Reviews, News and Commentary

“Brent Harris: The Other Side” reveals a complex life

Reviewed by John Daly-Peoples

Brent Harris, Here we give thanks to Kelly

Brent Harris: The Other Side

Auckland Art Gallery

September 17  

Reviewed by John Daly-Peoples

“Brent Harris: The Other Side” is the first major survey exhibition of the artist’s work to be held in New Zealand. It includes recent works that reflect the artist’s reconnection with the country as well as paintings and prints drawn from his most important series of works dating from the late 1980s to the present.

The New Zealand born artist moved to Melbourne in 1981 to study at the Victorian College of the Arts where he has lived there since. In 2016, following the death of his father, he felt able to return to his country of birth after an absence of several decades. It was an episode in his life that resulted in an intense period of artistic production.

Over a career of more than four decades, Harris has developed a significant body of work including paintings, prints and drawings. His work combines personal and universal images which deal with issues around self, family, land and the spiritual. These touch on personal elements of  desire, sexuality, guilt, mortality and  identity.

Much of his work shows a stylistic debt to other artists, notably Colin McCahon. One of the first works in the exhibition, “Here I give thanks to Kelly” looks very much like a McCahon of the late 1950’s with its combination of geometry and words. The text itself is a direct reference to  McCahon’s abstract work  “Here I give thanks Mondrian”.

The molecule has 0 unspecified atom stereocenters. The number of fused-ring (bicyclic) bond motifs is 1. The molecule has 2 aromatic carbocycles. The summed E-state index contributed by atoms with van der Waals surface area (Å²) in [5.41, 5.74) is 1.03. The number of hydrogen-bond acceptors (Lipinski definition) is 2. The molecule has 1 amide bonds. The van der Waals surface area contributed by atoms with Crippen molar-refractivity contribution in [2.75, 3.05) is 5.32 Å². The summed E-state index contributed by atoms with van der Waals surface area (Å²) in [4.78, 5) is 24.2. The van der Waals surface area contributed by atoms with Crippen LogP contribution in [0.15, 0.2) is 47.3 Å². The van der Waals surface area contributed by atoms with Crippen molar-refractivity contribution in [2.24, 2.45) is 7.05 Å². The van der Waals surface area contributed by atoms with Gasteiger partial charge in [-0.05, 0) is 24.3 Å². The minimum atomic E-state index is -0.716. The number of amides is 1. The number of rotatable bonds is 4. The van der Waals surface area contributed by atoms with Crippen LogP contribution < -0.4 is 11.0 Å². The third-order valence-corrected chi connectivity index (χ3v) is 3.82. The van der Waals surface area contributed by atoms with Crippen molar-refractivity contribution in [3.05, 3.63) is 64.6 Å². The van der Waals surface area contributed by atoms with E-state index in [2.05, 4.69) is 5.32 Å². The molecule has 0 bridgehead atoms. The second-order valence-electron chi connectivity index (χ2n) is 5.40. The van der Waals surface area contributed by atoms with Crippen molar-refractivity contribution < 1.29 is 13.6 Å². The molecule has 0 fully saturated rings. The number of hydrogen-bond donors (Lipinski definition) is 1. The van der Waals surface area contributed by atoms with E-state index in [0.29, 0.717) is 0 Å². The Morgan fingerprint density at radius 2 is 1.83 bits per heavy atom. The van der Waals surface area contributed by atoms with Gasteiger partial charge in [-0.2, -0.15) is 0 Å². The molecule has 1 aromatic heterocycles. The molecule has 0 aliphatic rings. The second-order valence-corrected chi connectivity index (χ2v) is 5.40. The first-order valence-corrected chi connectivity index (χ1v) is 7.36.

Harris is also referencing the work of the American abstract artist Ellsworth Kelly who often used simple organic shapes.

Brent Harris, The Stations, 1989

Another obvious borrowing is seen in his earlier “The Stations” where he  used  the geometric, abstract shapes of American Barnett Newman. These simple rectilinear lines, intersecting shapes and cross forms become a means of addressing issues around religion spirituality. In this regard his work is also similar to McCahons who used simple lines and symbols to depict the final journey of Christ.

Brent Harris, The Station 2021

A more recent “The Stations” series combines more figurative and landscape elements so the work takes on the sense of a more personal journey.

In both these series of the stations the first image contains a large “O” shape, one which occurs in many of his other works. The “O” shape is like an abstract bullseye where the eye exists as a symbol for the  Biblical all-seeing eye and is  close to the “I” used by McCahon to signify himself and a greater power. This same shape can also be seen as a mirror in which the artist reflects on himself as well as having other figures engaged in self-reflection.

Another borrowing from McCahon is the “The Gate. The Mirror” which combines the symbolism of McCahon’s “Gate” series with their combination of landscape and self-revelation. These elements of McCahon are combined with the minimalist mark making of Jaspar Johns.

Several of the works feature landscapes which are drawn from the landscape of his youth – distant snow-capped mountains like ice cream which are used to  signify an Eden like landscape which also includes an Adam and Eve.

Brent Harris, Swamp Grey

“The Swamp” series feature abstract shapes which resemble wispy  swamp plant forms or creatures which seem to be morphing into humanoid shapes. existing in some sort of dreamworld. This sense of dreamworld is also present in another series titled “The Grotesquerie”,  which have strong psychological aspects, examining his fraught family connections. Here Dali-like stylised  images of his father and mother are observed by the “O” of the artist.

Brent Harris Grotesquerie No.20 2009

With many of his work notably “The Swamp” and “The Grotesquerie” one can detect a surrealist element which can be seen as the artist using his art as a form of psychoanalysis. It enables him to explore and understand his relationship with family and religion. 

The way the artist has used elements of landscape, family figures and references to other artists is one of the  stimulating aspects of the exhibition, discovering how he has created his own visual language and how he has used it.

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By johndpart

Arts reviewer for thirty years with the National Business Review

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